school or have them in the car," she said.

"Most kids who don't use drugs don't have any problem," she

Terry Toro, Ashley Toro's mother, said her original reaction to the
news was similar.

When she read the letter, she thought: "Well, I'm not going to have to
deal with this. My daughter's not on drugs."

She was shocked her car was searched and even more shocked to learn,
after several phone calls, the search did not violate her or her
daughter's civil rights.

"As a parent, I don't believe I signed away my civil liberties," she
said. "I'm just trying to get my child an education."

Terry Toro said rather than conduct random searches, the school should
adopt a zero-tolerance approach and expel students who are caught with
drugs because of suspicious behavior.

St. Viator does not have a zero-tolerance policy. For the first
offense, the student is required to meet with parents and school
officials and is given four weeks of social probation, which means he
or she can attend class but not participate in any other school
activities. The parents also are encouraged to have the student
evaluated at a local drug treatment center. The school's policy
becomes progressively stricter for subsequent offenses.

Terry Toro said she can see a legitimate reason to search lockers,
which unquestionably are school property, but she questions the search
of cars in the parking lot.

"I'm not sure that the dog belongs in the parking lot," she said. "The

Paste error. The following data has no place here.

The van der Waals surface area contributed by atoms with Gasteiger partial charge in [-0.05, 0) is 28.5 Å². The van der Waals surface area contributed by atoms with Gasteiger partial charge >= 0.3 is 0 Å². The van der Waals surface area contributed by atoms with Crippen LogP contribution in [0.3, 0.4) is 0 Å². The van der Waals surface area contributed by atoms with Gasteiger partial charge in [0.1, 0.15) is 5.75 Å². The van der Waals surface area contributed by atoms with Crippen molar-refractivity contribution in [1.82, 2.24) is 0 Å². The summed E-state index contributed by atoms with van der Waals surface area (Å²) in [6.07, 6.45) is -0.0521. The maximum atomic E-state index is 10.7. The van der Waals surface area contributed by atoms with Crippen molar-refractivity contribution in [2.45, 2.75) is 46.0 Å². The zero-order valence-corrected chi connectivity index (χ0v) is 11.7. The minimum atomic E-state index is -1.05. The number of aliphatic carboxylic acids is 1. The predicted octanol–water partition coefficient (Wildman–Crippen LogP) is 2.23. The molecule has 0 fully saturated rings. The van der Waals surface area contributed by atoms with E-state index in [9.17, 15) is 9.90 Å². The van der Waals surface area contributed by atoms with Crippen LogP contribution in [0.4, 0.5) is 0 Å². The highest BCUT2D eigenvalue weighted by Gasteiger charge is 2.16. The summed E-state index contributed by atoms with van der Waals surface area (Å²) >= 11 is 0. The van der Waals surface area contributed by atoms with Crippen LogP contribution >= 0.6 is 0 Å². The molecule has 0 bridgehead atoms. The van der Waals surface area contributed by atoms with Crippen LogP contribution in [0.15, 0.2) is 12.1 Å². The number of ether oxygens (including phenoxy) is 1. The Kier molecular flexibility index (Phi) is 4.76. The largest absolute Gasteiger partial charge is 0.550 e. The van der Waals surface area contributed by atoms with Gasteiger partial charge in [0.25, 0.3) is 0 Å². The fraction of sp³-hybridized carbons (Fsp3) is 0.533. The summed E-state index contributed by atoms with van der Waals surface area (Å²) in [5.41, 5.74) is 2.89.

problem with Viator is they take it one step too far and go into what
should be the parent's area. If you can't tell the kid is doing
anything at school, it's not their business."

Ashley Toro said she loves her school, but she disagrees with the use
of the dog.

"It's not like I hate Viator," she said. "I'm uber-involved. I was on
poms for four years, but I just think this is wrong. Making other
people feel like they've done something wrong just because one or two
have, it's not right.

"If there is a reason for suspicion, if we've recently been arrested
for something, then go ahead," she added. "As many times as the dog
comes back, I don't want to be pulled out every time."

Von Behren said the chances of a student with a chronic illness being
called out more than once were slim. The dog doesn't search the entire
school each time - it would be exhausting to do so - so random groups
of lockers and cars are searched.

Even so, von Behren said it would be foolish to make a policy of not
searching students who are known to use certain medicines for
legitimate purposes.

"Just because the student whose car is a hit uses prescription drugs
doesn't mean there might not be something else there that shouldn't be
there," he said. "We can't give that student a pass."

Ashley Toro said the policy feels like a change from the way Viator
used to be.

"It didn't used to be like this," she said. "It was the Christian
community, and it was a little friendlier. Now I feel like I'm in a
behavioral program."

Von Behren said he has implemented these policies precisely because
Viator is a community.

"A community cares for individuals," he said. "We're willing to do
what it takes to protect our children."